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Protests, Fires Follow Announcement Of Ferguson Grand Jury's Decision


In Ferguson, Missouri, last night, new scenes of violence.


This came after the announcement that a grand jury will not indict Darren Wilson. He's the white police officer who shot and killed the young, unarmed, black man Michael Brown in August.

MONTAGNE: Shortly after that announcement, demonstrators began clashing with police, setting buildings on fire. Here's St. Louis County Police Chief Jon Belmar.

JON BELMAR: What I've seen tonight is probably much worse than the worst night we ever had in August.

GREENE: That is when rioting in Ferguson first caught the world's attention just after Michael Brown was killed. In his speech late last night, President Obama urged calm. And around the country, there were peaceful protests in several cities.


UNIDENTIFIED CROWD: (Chanting) Hands off. Don't shoot. Hands off. Don't shoot. Hands off. Don't shoot. Hands off. Don't shoot.


UNIDENTIFIED CROWD: (Chanting) Hands off. Don't shoot. Hands off. Don't shoot. Hands off. Don't shoot. Hands off. Don't shoot.


UNIDENTIFIED CROWD: (Chanting) Black lives matter. Black lives matter.

MONTAGNE: Those are sounds of peaceful protests that took place in Oakland, Washington, D.C., and Chicago. For more on the reaction in Ferguson, we go to reporter Tim Lloyd.

TIM LLOYD, BYLINE: It's just after 8 p.m., and a large crowd of protesters is blocking traffic in front of the Ferguson Police Department. For months, demonstrations have been held here nightly. And now protesters are surrounding a car parked in the middle of the street with its radio on. They want to hear whether a grand jury will bring charges against Ferguson Police Officer Darren Wilson for fatally shooting Michael Brown last August. In comes the news many activists have been bracing for.

UNIDENTIFIED MAN: No indictment. No indictment.

LLOYD: A large group of protesters advances on police dressed in riot gear. At first the mood is tense but peaceful. Brittini Gray is a community organizer with Metropolitan Congregations United, a coalition of religious leaders that set up sanctuaries for protesters at area churches.

BRITTINI GRAY: I can't tell you what went through my mind, but what went through my heart was pain and grief.

LLOYD: Diane Morice urged for calm as more and more protesters inched their way toward the police line.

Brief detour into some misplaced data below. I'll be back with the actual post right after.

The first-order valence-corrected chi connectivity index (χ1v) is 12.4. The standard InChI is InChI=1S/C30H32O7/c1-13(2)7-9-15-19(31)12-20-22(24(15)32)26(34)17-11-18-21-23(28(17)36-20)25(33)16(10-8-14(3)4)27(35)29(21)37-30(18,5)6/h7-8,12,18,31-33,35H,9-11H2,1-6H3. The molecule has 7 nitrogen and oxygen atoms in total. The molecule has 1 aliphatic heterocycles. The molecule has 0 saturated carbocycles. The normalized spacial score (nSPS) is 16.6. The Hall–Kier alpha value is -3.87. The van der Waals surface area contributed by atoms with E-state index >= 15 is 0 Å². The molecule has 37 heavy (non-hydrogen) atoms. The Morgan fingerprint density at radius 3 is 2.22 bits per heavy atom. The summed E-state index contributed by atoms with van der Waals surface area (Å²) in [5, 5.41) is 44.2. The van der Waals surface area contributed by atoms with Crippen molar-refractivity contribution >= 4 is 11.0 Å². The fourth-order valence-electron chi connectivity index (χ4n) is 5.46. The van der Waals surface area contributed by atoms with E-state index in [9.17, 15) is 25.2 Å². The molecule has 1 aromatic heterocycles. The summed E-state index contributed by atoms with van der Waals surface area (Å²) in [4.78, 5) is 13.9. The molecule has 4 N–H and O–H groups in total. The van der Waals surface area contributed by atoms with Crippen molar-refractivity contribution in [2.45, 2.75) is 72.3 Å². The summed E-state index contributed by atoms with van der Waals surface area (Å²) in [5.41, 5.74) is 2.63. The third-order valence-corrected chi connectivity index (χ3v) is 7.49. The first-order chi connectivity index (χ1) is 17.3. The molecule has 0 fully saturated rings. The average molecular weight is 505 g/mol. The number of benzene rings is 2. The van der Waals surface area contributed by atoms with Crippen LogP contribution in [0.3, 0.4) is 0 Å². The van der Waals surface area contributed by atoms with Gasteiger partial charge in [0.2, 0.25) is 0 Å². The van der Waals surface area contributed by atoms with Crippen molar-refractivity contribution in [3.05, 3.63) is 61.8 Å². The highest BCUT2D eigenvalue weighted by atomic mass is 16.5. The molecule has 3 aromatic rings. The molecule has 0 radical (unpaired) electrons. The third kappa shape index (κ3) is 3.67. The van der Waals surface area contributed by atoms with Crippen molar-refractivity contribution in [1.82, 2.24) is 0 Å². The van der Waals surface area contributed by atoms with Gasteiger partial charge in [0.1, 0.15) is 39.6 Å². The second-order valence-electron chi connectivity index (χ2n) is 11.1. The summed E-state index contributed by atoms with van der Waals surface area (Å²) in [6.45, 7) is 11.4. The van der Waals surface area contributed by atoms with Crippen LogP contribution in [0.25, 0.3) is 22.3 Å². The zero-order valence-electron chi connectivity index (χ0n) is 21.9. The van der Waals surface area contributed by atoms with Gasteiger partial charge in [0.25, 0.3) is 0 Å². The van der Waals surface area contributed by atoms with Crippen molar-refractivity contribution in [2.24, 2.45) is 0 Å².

DIANE MORICE: We're angry, but I just want everyone to keep the peace. Please guys, keep the peace.

LLOYD: But that didn't happen. Only minutes later, protesters began marching down the street where police formed another line. Soon some in that crowd began hurling rocks at police in windows. Anthony Levine is with a protest group called Peace Keepers, and he tried to get between protesters and storefronts.

ANTHONY LEVINE: We're not going to let all these businesses get tore up like that.

LLOYD: But the rocks kept coming. And soon from a loudspeaker mounted atop an armored vehicle, police gave protesters this warning...

UNIDENTIFIED POLICE OFFICER: Disperse immediately, or you will be subject to arrest. Do it now.

LLOYD: When that didn't work, they fired tear gas canisters over their heads.

UNIDENTIFIED WOMAN: Watch out, watch out, watch out.

LLOYD: About two miles away on West Florissant Avenue near where Brown was fatally shot in August, the St. Louis County Police Department reported heavy automatic gunfire. Businesses that boarded up fearing just this response were looted and set on fire. By 1:30 this morning, about a dozen buildings were burning. St. Louis County Police Chief Jon Belmar said he personally heard about 150 gunshots. The FAA quickly put in a no-fly zone over areas that saw heavy protests in north St. Louis County.


UNIDENTIFIED CROWD: (Chanting) This is what democracy looks like.

LLOYD: A group of protesters gathered in South St. Louis and marched onto Interstate 44, bringing it to a standstill for an hour. And just like North St. Louis County there was vandalism here, too. Marie McMahon owns St. Louis Salon and is sweeping up broken glass after the crowds passed. She was hopeful protests would be peaceful, but then got a call from her security company.

MARIE MCMAHON: I was disappointed when I got that call because I knew what it meant, and I knew that things had changed.

LLOYD: Michael Brown's family is planning to hold a press conference early today, and more demonstrations are likely. For NPR News, I'm Tim Lloyd in St. Louis. Transcript provided by NPR, Copyright NPR.

Tim Lloyd grew up north of Kansas City and holds a masters degree in journalism from the University of Missouri, Columbia. Prior to joining St. Louis Public Radio, he launched digital reporting efforts for Harvest Public Media, a Corporation for Public Broadcasting funded collaboration between Midwestern NPR member stations that focuses on agriculture and food issues. His stories have aired on a variety of stations and shows including Morning Edition, Marketplace, KCUR, KPR, IPR, NET, WFIU. He won regional Edward R Murrow Awards in 2013 for Writing, Hard News and was part of the reporting team that won for Continuing Coverage. In 2010 he received the national Debakey Journalism Award and in 2009 he won a Missouri Press Association award for Best News Feature.

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